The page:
Chalk up another defeat for interoperable communications networks. The New York state Office for Technology (OFT) announced Thursday it has terminated its contract with M/A-COM, the vendor building the statewide wireless public safety network.
The OFT gave M/A-COM notice for payment of a $50 million standby letter of credit, as agreed upon in the contract. Since the contract was awarded in April 2004, the state said it has spent $54 million in operating expenses for the project.
The OFT said M/A-COM failed to cure 15 of 19 deficiencies that were outlined in an Aug. 29, 2008, default letter. Problems outlined in the default notice included high failure rates for mobile radios and other portable devices; multiple site outages that rendered the network unavailable for 43 hours during the July test period; and glitches with the network's uninterrupted roaming feature that in some cases prevented the use of radios for emergency communications. According to the notice, the wireless network failed two earlier tests -- one in fall 2007 and another in spring 2008 -- before another unsuccessful assessment in July 2008.
New York state CIO Melodie Mayberry-Stewart told Government Technology during an interview on Sept. 5, 2008, that she was optimistic the problems could be fixed. Her optimism was apparently dashed on Thursday.
"We are extremely disappointed M/A-COM has failed to demonstrate the reliability of their OpenSky technology, especially its network and subscriber radios, which are the core of the system," said Mayberry-Stewart in a news release. "Per the terms of the contract, we have given M/A-COM every opportunity to remediate existing deficiencies. However, the state's testing concluded M/A-COM is unable to deliver a system that meets the needs of New York state's first responders as stated in the contract."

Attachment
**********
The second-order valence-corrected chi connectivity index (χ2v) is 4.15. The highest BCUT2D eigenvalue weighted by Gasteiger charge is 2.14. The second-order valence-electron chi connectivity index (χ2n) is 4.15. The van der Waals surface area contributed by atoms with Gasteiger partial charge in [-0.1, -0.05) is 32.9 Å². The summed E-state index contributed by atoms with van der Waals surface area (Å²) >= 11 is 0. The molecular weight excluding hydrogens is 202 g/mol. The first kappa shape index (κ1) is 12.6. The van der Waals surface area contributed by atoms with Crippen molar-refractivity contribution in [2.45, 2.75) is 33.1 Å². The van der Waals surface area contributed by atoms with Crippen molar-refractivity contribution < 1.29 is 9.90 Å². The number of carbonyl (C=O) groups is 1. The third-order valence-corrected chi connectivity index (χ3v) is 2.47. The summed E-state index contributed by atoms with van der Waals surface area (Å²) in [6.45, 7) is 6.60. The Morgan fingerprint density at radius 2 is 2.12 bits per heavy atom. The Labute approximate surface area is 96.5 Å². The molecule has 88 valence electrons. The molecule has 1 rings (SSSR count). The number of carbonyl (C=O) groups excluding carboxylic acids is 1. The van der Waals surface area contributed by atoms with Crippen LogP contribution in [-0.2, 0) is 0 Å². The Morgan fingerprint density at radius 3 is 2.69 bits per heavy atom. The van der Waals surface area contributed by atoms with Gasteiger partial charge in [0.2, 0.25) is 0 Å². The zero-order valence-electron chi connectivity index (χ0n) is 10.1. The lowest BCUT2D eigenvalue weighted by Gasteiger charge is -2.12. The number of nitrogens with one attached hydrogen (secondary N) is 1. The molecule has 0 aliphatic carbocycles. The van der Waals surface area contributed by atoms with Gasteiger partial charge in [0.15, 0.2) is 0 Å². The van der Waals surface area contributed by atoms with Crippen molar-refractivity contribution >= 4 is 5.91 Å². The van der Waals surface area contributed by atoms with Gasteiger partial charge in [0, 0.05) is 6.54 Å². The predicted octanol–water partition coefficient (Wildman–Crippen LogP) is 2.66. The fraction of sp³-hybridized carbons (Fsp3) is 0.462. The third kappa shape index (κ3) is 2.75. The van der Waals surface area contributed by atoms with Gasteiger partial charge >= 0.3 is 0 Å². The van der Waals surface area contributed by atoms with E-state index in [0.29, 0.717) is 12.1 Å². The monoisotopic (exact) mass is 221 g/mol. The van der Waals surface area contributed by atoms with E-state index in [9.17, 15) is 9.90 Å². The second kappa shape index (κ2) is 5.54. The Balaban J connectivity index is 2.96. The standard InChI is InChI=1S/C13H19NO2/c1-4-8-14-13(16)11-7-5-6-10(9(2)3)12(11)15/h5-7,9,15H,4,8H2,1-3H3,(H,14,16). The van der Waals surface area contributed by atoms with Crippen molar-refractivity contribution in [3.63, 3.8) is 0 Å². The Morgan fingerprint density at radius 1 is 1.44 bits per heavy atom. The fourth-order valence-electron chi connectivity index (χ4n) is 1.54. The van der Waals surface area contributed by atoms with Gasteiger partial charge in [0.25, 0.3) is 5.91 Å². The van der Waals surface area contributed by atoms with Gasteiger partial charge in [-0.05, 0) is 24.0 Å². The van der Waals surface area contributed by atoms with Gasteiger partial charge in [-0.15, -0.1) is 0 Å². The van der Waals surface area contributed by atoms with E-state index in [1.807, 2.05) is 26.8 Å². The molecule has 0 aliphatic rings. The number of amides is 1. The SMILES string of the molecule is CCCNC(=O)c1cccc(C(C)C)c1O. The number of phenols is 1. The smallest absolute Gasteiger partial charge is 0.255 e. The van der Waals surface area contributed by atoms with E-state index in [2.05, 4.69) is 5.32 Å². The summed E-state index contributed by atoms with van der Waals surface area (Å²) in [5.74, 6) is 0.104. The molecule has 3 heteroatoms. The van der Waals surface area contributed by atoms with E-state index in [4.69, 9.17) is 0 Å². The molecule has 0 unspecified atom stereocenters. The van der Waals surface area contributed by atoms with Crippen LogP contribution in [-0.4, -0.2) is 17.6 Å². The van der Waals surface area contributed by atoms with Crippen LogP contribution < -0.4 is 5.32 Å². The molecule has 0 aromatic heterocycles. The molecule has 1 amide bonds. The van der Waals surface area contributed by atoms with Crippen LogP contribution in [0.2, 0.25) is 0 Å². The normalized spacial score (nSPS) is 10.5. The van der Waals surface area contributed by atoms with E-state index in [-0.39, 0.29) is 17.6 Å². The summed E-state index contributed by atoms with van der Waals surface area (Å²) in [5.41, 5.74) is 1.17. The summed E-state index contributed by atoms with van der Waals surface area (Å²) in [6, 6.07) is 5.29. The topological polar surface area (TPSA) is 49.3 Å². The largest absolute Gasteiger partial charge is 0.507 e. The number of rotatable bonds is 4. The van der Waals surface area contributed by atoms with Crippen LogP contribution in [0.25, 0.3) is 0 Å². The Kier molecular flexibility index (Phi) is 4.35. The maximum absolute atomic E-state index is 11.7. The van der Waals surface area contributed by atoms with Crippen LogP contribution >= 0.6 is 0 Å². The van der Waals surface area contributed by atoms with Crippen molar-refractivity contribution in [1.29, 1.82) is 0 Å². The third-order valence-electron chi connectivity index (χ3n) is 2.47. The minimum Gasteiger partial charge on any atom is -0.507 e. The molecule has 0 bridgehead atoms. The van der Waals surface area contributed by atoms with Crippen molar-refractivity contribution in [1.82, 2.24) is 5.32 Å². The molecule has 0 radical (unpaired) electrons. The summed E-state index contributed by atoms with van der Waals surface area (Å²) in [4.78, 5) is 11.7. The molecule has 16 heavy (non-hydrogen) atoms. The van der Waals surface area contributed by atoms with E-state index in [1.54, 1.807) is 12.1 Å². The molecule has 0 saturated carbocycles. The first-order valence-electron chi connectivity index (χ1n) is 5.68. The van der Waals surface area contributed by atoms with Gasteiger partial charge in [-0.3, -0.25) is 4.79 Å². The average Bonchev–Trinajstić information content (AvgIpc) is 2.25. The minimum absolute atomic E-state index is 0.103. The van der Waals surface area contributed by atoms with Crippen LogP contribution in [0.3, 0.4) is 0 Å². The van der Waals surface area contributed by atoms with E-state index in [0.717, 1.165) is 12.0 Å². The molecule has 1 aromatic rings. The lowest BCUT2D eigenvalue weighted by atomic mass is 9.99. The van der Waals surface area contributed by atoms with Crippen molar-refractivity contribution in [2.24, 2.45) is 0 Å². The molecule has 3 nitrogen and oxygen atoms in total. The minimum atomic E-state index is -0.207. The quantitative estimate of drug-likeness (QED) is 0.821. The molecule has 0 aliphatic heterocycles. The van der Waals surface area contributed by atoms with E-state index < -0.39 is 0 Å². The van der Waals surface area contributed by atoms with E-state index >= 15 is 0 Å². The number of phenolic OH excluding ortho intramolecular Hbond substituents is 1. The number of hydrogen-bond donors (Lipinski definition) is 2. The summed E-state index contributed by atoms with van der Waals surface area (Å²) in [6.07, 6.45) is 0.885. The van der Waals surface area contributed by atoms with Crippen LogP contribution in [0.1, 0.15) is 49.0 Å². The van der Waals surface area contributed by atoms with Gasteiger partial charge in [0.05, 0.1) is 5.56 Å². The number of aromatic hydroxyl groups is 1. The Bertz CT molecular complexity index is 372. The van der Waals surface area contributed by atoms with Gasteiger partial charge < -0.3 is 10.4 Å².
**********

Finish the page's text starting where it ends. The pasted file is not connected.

M/A-COM was acquired in September 2008 by Cobham, a UK-based aerospace and defense developer. Cobham representatives were unavailable for comment Thursday.
Angela Liotta, the acting media relations director of the OFT, told Government Technology that during the most recent testing period in November 2008, the network had 14.5 cumulative hours of downtime for the month, which is well above the U.S. standard of only 52.6 minutes per year. In addition, she said 29 percent of the mobile and portable radios were malfunctioning, which is well above the maximum 3 percent failure rate of a typical consumer product.
"In the consumer world, you would never buy a TV that didn't work 29 percent of the time," Liotta said.
Liotta said the radios' emergency call buttons were doing "kooky" things. Occasionally the system would send an alarm simultaneously to all users' radios, when in actuality nobody sent an alarm.
Craig Settles, a wireless industry analyst, said Thursday that the failure of the New York state wireless network is a good example of why a national public safety network won't work. By the time you start a project, the technology is usually obsolete, he said
"This New York project is pretty good example of that, because when they started the idea four years ago, radio technology was still in vogue -- and with a lot of these old guard folks it still is. It was at the cusp of its sunset because the IP and wireless technology is really where everything is going," Settles said. "It started off with an RFP for a soon-to-be obsolete or a less-than-ideal technology, and then by the time they got to the piloting of it -- not even the deployment -- they realized this isn't going to work."
The OFT said Thursday it is beginning to draw up contingency plans for the wireless public safety network.
"The state's fully committed to delivering a public safety network to our first responders," Liotta said.
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